Sunset: FTP Template and Modules Folders

HubSpot Employee

What’s happening?

The templates and modules directories will no longer be in FTP.  Please use the designs directory that mirrors the folder tree of the Design Manager. All Design Manager assets (modules, templates, CSS/JS files) will be available in the designs directory. This directory mirrors your Design Manager folder tree. The designs directory already exists, we are just removing the extra directories which do not mirror the design manager


When is this happening?

This change will take place on September 16, 2019.


What action is required?

Please edit any scripts and workflows that rely on template and module folders so that they use the designs folder instead.


If you have any questions, join the conversation here.

3 Replies 3
Top Contributor | Gold Partner

so we wont be able to edit templates in ftp anymore?

or modules?

HubSpot Employee

Hi @Adesignl ,


This change does not affect the functionality of editing templates or modules via FTP. This just eliminates folders that no longer reflect the current structure of the design manager. 


Sorry for the confusion, let me know if you have any other questions.



Esteemed Contributor | Platinum Partner

Just bringing this up because I think it's worth thinking about.

I realize the FTP changes are to improve consistency and prevent confusion. I'm sure it also improves things on HubSpot's maintenance side.

I personally actually think, keeping those folders or atleast having them in such a way a developer who understands how they worked - is actually a beneficial thing that sets HubSpot apart in a positive manner. I'm not saying this change should not be done, just saying there might be a way to get the best of both worlds.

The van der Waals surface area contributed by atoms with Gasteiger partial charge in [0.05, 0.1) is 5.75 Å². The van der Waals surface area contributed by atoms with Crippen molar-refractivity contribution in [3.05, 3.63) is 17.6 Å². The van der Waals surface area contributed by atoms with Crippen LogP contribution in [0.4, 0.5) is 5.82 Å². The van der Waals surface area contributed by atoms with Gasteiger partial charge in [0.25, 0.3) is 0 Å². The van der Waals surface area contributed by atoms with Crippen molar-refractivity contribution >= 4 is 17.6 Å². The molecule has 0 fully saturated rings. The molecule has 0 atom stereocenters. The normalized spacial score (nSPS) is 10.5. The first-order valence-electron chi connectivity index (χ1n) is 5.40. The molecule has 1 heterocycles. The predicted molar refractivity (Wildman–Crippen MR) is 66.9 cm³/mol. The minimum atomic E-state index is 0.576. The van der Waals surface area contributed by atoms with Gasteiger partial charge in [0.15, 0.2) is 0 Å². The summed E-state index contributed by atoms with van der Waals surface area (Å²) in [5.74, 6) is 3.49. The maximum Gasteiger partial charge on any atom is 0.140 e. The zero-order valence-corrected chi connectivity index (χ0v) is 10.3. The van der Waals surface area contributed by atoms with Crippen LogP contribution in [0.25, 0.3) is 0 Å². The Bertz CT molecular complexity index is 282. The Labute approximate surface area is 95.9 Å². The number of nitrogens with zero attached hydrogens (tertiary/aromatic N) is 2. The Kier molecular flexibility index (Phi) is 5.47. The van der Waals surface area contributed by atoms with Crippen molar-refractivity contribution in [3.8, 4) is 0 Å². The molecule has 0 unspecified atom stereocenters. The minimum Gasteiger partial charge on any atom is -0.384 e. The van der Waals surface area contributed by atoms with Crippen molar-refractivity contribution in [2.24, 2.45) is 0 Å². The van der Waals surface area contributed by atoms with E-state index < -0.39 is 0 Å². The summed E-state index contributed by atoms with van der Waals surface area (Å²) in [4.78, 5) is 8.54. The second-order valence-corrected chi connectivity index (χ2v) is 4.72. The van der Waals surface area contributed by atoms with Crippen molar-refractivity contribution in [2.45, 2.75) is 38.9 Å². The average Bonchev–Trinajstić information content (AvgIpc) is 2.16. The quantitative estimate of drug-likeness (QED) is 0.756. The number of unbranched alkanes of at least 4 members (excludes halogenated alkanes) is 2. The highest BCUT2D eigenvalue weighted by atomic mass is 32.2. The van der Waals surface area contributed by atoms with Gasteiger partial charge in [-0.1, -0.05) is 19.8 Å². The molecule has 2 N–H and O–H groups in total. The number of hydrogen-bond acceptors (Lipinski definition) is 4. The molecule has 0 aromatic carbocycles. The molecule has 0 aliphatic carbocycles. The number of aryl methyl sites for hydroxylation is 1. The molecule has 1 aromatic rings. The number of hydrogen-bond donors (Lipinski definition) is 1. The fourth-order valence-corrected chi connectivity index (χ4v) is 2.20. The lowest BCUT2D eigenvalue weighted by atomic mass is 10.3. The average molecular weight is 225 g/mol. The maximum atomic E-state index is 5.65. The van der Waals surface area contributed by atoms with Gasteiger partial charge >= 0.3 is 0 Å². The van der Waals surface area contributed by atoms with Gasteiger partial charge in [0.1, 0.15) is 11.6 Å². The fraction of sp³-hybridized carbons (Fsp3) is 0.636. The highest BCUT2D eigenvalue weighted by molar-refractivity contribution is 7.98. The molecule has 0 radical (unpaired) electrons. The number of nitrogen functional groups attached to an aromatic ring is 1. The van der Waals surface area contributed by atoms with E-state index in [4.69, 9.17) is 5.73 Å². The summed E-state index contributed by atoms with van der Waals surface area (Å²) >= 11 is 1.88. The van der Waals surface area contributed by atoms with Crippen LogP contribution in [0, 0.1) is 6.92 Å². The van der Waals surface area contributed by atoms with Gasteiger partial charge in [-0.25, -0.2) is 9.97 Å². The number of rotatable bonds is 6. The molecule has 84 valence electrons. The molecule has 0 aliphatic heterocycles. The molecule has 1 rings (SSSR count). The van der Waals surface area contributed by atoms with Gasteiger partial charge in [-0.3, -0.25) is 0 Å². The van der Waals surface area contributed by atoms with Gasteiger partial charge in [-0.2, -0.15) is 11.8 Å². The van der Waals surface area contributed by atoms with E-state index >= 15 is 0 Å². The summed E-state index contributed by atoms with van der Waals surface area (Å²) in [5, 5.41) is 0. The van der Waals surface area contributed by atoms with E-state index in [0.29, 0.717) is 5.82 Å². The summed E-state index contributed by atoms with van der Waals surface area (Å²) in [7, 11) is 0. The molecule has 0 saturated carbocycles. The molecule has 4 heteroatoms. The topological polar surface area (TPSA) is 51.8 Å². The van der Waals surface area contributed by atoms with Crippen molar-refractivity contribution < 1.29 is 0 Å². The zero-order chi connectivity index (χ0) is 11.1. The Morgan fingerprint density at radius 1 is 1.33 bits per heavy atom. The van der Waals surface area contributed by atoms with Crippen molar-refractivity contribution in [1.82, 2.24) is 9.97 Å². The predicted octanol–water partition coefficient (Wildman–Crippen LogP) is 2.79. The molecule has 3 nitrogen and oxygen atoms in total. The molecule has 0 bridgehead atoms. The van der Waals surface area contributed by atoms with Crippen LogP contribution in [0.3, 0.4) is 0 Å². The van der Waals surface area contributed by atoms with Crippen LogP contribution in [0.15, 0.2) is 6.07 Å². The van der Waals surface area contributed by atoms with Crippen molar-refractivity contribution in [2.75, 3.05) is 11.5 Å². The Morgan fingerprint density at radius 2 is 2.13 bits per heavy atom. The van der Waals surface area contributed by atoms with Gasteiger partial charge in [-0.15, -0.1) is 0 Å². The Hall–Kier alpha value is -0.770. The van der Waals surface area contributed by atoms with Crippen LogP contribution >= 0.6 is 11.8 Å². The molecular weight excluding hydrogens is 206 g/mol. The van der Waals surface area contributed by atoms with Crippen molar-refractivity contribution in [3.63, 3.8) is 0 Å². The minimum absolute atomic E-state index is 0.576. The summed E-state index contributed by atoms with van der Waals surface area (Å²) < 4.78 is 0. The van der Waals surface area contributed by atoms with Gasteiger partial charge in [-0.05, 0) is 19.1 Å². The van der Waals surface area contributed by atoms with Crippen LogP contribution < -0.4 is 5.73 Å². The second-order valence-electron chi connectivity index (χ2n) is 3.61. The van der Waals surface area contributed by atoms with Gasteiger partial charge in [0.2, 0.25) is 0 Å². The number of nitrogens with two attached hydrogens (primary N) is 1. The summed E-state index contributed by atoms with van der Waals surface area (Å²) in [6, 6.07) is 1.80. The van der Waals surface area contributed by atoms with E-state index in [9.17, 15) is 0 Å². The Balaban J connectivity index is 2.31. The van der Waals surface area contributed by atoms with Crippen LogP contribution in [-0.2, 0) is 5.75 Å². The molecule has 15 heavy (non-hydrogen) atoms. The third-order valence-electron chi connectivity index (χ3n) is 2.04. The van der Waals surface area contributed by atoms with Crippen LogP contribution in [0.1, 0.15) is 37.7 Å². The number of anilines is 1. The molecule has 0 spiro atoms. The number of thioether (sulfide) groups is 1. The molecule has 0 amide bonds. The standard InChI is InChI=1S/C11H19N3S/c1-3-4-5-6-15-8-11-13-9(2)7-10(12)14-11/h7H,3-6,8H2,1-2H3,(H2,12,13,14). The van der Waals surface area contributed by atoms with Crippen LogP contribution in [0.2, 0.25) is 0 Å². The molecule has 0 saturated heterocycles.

Let me explain a bit - 
I have HubSpot portals I work on which have 25 plus modules, and sometimes they are nested deep due to prior developers working on them.

finding them manually in FTP can be tedious if done through the designs folder.

Occasionally I actually intentionally use the modules folder for this. Because it flattens the tree and shows just the modules.

Because I understand that the modules in the designs folder and the modules in the modules folder are technically the same modules, and that the FTP is actually an abstraction of HubSpot's api's I am not personally confused by it, and can reap the benefits of better efficiency.

I could see HubSpot having further folders like this honestly that could help find assets in HubSpot significantly faster.

This actually puts HubSpot in an interesting and unique competitive advantage over other systems. That said I 100% agree that most developers upon first experiencing HubSpot via FTP might be confused by the folder system if it doesn't mimic what they are used to. However, I could see having 2 addresses used to FTP in or 2 different ports or something. One of the FTP versions would be "traditional" the other would have these more advanced features. HubSpot's guides initial guides would recommend the "traditional" style, then encourage the advanced one later on once someone has a hang of things.

As kind of an example of how valuable this is.

Google Drive has a similar system.
Folders on Google drive aren't real folders, they're more like tags. Files can be put in tags, but files can also be in multiple tags. This provides really awesome flexibility that no other system currently provides, except HubSpot kind of has this going on right now.

That tagging feature while they don't advertise it(probably because the non-tech savvy have a harder time wrapping their heads around it) is a power user feature that honestly keeps people on the platform.

For example my company choose to go with Google Apps partly because of the things we were able to do with that level of flexibility.

HubSpot might be able to essentially bring that power to developers, and that's something other platforms can't do as easily because they often have a real file system based on a traditional OS.

Messages posted by this account have been preserved for their historical usefulness. Jon has a new profile now.